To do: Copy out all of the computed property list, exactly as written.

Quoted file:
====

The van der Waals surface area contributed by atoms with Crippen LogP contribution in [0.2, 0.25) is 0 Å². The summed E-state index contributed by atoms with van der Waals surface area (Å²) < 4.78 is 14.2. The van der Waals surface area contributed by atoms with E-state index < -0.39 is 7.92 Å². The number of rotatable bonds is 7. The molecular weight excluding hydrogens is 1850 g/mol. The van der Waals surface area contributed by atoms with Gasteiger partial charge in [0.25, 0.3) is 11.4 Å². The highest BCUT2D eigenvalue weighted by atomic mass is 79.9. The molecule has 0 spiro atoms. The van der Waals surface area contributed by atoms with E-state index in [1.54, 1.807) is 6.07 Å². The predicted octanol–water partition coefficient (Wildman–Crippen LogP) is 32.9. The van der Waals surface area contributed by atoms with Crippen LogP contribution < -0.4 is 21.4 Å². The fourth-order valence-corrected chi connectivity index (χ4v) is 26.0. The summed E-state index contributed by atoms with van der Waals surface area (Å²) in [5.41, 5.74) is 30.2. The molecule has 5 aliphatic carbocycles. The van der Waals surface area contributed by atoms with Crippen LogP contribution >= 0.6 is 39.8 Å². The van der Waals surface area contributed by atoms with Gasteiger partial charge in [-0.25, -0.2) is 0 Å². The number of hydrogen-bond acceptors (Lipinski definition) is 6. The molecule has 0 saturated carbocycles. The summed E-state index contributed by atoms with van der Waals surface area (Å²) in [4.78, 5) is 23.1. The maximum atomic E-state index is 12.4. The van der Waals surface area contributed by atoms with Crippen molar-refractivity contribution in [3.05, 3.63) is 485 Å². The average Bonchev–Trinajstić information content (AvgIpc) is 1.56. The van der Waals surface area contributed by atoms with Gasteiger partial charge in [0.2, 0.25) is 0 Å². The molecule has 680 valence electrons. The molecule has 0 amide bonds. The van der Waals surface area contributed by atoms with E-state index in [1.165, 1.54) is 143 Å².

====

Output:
The van der Waals surface area contributed by atoms with Crippen LogP contribution in [0.2, 0.25) is 0 Å². The summed E-state index contributed by atoms with van der Waals surface area (Å²) < 4.78 is 14.2. The van der Waals surface area contributed by atoms with E-state index < -0.39 is 7.92 Å². The number of rotatable bonds is 7. The molecular weight excluding hydrogens is 1850 g/mol. The van der Waals surface area contributed by atoms with Gasteiger partial charge in [0.25, 0.3) is 11.4 Å². The highest BCUT2D eigenvalue weighted by atomic mass is 79.9. The molecule has 0 spiro atoms. The van der Waals surface area contributed by atoms with E-state index in [1.54, 1.807) is 6.07 Å². The predicted octanol–water partition coefficient (Wildman–Crippen LogP) is 32.9. The van der Waals surface area contributed by atoms with Crippen LogP contribution < -0.4 is 21.4 Å². The fourth-order valence-corrected chi connectivity index (χ4v) is 26.0. The summed E-state index contributed by atoms with van der Waals surface area (Å²) in [5.41, 5.74) is 30.2. The molecule has 5 aliphatic carbocycles. The van der Waals surface area contributed by atoms with Crippen LogP contribution >= 0.6 is 39.8 Å². The van der Waals surface area contributed by atoms with Gasteiger partial charge in [-0.25, -0.2) is 0 Å². The number of hydrogen-bond acceptors (Lipinski definition) is 6. The molecule has 0 saturated carbocycles. The summed E-state index contributed by atoms with van der Waals surface area (Å²) in [4.78, 5) is 23.1. The maximum atomic E-state index is 12.4. The van der Waals surface area contributed by atoms with Crippen molar-refractivity contribution in [3.05, 3.63) is 485 Å². The average Bonchev–Trinajstić information content (AvgIpc) is 1.56. The van der Waals surface area contributed by atoms with Gasteiger partial charge in [0.2, 0.25) is 0 Å². The molecule has 680 valence electrons. The molecule has 0 amide bonds. The van der Waals surface area contributed by atoms with E-state index in [1.165, 1.54) is 143 Å².